Apocalyptic end days, doomsday scenarios and final judgements were prominent features of many people’s religious beliefs in the 19th century, but a few went further, maintaining that the Second Coming had already taken place. Among them was our MP of the month, Charles Augustus Tulk (1786-1849).
Tulk was the first ‘Swedenborgian’ MP to sit in the Commons, where he represented Sudbury from 1820-26 and Poole from 1835-7 with the help of his vast purse. (His family had inherited estates that included London’s Leicester Square). He was a founder member of London’s Swedenborgian Society, established in 1810 to promote the teachings of the self-proclaimed ‘servant of the Lord Jesus Christ’, Emmanuel Swedenborg (1688-1782).
Swedenborg’s followers believed that the world had already experienced a series of ‘last judgements’, including Noah’s flood and Egypt’s ten plagues. Each cataclysm had ended a a distinct religious age on Earth and been accompanied by a ‘final judgement’ of its dead in the spiritual world. Each judgement had also ushered in a new phase of religion and a new church, including the one which had developed following the crucifixion of Jesus Christ. The ‘Second Coming’ of Christ, the group believed, had already taken place, with Christ speaking directly through Swedenborg. Hence the need to translate and spread Swedenborg’s writings about reforming the Christian faith.
Although this theological movement suffered many internal divisions, its emphasis on humanity’s spiritual development, the supernatural world and mystical interpretations of the New Testament made it popular with several leading early 19th century radicals and romantic poets, not least Tulk’s close friends William Blake and Samuel Taylor Coleridge. It also became linked with early vegetarian practices, which Tulk himself seems to have followed.
But to what extent did it influence Tulk’s politics? There is little doubt that Tulk, inspired by Swedenborg’s example, entered Parliament in order to try to bring about social change. His religious beliefs emphasised that people’s actions towards others, and not faith alone, were what counted when the soul was judged. He was certainly a very independently-minded MP, even by the loose party standards of the time. Sitting alongside the extreme Radicals in the 1820s, as part of the ‘mountain’ of opposition to the Tory government, he steadily backed most of their causes, including their campaigns to abolish hanging and flogging, improve what he called the ‘atrocious’ working conditions in factories, and get rid of colonial slavery. He also had no qualms about supporting parliamentary reform, despite sitting for one of the most notorious ‘rotten boroughs’ in the country. But when it came to Catholic emancipation, almost a watchword of liberal orthodoxy by this time, he was staunchly opposed to any form of concession and instead sided with the die-hard ‘church and state’ Tories. He also refused to engage in any tactical voting against the Tory government on economic issues and any other sordid party ‘devices’.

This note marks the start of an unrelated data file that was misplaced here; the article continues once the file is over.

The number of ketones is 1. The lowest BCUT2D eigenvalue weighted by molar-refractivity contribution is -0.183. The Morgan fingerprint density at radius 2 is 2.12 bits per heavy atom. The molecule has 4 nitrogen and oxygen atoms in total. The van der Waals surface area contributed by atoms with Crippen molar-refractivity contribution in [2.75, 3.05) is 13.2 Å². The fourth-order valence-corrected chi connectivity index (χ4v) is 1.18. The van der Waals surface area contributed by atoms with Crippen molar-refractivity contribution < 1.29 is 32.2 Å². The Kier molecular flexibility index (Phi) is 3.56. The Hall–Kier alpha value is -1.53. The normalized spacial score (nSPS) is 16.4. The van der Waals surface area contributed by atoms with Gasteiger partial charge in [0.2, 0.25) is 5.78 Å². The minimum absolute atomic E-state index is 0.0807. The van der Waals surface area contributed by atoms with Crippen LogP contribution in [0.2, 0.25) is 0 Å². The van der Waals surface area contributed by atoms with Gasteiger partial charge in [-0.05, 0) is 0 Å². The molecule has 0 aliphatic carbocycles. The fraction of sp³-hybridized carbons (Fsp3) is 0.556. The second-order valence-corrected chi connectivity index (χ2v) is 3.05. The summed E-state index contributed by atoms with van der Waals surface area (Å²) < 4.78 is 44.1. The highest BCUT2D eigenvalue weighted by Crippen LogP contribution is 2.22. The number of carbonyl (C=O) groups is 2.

Tulk’s cross-party stance contributed to him losing his seat at the 1826 election. By then, however, almost all of his time was being taken up with fighting theological disputes arising from his writings, including rebutting charges of ‘heresy’. By the time he resurfaced, Parliament had been reformed by the 1832 Reform Act.
In his last stint as an MP for Poole from 1835-7 Tulk settled down as an ‘extreme liberal’. As well as backing the secret ballot, he supported the removal of bishops from the Lords, the revision of the corn laws, tax reductions, and allowing ladies to be admitted to the public gallery of the Commons.
What really marked out his final years in the Commons, however, was his growing concern for the working poor. His desire to restrict work on Sundays, rather than being motivated by religion, seems to have entirely been driven by the need to provide the ‘humbler classes’ with one free day a week for ‘innocent recreations’. These would include visiting newly established libraries, museums, public walks and parks, all of which Tulk tried (unsuccessfully) to bring in legislation to promote (along with stricter regulations on the sale of alcohol). The plight of the Irish tenant farmers under British rule also increasingly drew his sympathy. However, it was the unfair conviction of the Tolpuddle martyrs, a group of agricultural labourers charged with swearing an ‘unlawful’ oath, that he spoke most about. He became one of the leading supporters of the ultimately successful campaign for their pardon and release from a penal colony.
In retirement Tulk continued his theological writing. His publication in 1846 of Spiritual Christianity, however, prompted an irrevocable rift with the Swedenborgian Society, and he became ‘so noxious’ to them ‘that his death [in 1849] was not even mentioned in their magazine’, the New Church Advocate. He has long since been rehabilitated by the society, which continues to operate today.